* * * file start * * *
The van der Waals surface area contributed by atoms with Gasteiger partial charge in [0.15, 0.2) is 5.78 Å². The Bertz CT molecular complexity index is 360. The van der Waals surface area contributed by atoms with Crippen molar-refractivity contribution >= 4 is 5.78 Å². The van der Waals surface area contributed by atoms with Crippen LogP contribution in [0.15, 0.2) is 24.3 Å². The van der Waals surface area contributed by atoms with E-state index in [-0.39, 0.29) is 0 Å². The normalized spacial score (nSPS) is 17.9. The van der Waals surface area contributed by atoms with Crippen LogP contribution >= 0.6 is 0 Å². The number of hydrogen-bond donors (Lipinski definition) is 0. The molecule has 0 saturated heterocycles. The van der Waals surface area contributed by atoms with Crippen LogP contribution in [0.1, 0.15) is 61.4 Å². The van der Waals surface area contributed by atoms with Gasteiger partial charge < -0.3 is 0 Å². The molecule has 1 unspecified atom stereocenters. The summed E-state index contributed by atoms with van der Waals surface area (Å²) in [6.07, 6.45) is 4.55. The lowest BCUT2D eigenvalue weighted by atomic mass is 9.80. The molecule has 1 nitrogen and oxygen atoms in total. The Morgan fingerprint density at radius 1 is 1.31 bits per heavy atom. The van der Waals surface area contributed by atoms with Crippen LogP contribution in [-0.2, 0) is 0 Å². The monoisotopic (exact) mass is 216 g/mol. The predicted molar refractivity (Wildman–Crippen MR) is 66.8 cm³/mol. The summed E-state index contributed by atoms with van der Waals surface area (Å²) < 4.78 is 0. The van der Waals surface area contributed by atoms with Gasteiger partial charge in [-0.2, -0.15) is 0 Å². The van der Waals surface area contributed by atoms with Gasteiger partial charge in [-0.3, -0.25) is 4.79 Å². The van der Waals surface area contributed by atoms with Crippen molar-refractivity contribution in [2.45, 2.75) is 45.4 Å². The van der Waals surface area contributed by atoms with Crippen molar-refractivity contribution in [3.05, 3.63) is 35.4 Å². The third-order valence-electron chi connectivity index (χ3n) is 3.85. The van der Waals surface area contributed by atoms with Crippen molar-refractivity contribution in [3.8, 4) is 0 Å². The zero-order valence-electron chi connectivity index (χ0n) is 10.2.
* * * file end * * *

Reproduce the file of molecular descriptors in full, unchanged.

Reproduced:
The van der Waals surface area contributed by atoms with Gasteiger partial charge in [0.15, 0.2) is 5.78 Å². The Bertz CT molecular complexity index is 360. The van der Waals surface area contributed by atoms with Crippen molar-refractivity contribution >= 4 is 5.78 Å². The van der Waals surface area contributed by atoms with Crippen LogP contribution in [0.15, 0.2) is 24.3 Å². The van der Waals surface area contributed by atoms with E-state index in [-0.39, 0.29) is 0 Å². The normalized spacial score (nSPS) is 17.9. The van der Waals surface area contributed by atoms with Crippen LogP contribution >= 0.6 is 0 Å². The number of hydrogen-bond donors (Lipinski definition) is 0. The molecule has 0 saturated heterocycles. The van der Waals surface area contributed by atoms with Crippen LogP contribution in [0.1, 0.15) is 61.4 Å². The van der Waals surface area contributed by atoms with Gasteiger partial charge < -0.3 is 0 Å². The molecule has 1 unspecified atom stereocenters. The summed E-state index contributed by atoms with van der Waals surface area (Å²) in [6.07, 6.45) is 4.55. The lowest BCUT2D eigenvalue weighted by atomic mass is 9.80. The molecule has 1 nitrogen and oxygen atoms in total. The Morgan fingerprint density at radius 1 is 1.31 bits per heavy atom. The van der Waals surface area contributed by atoms with Crippen LogP contribution in [-0.2, 0) is 0 Å². The monoisotopic (exact) mass is 216 g/mol. The predicted molar refractivity (Wildman–Crippen MR) is 66.8 cm³/mol. The summed E-state index contributed by atoms with van der Waals surface area (Å²) < 4.78 is 0. The van der Waals surface area contributed by atoms with Gasteiger partial charge in [-0.2, -0.15) is 0 Å². The van der Waals surface area contributed by atoms with Gasteiger partial charge in [-0.3, -0.25) is 4.79 Å². The van der Waals surface area contributed by atoms with Crippen molar-refractivity contribution in [2.45, 2.75) is 45.4 Å². The van der Waals surface area contributed by atoms with Crippen molar-refractivity contribution in [3.05, 3.63) is 35.4 Å². The third-order valence-electron chi connectivity index (χ3n) is 3.85. The van der Waals surface area contributed by atoms with Crippen molar-refractivity contribution in [3.8, 4) is 0 Å². The zero-order valence-electron chi connectivity index (χ0n) is 10.2.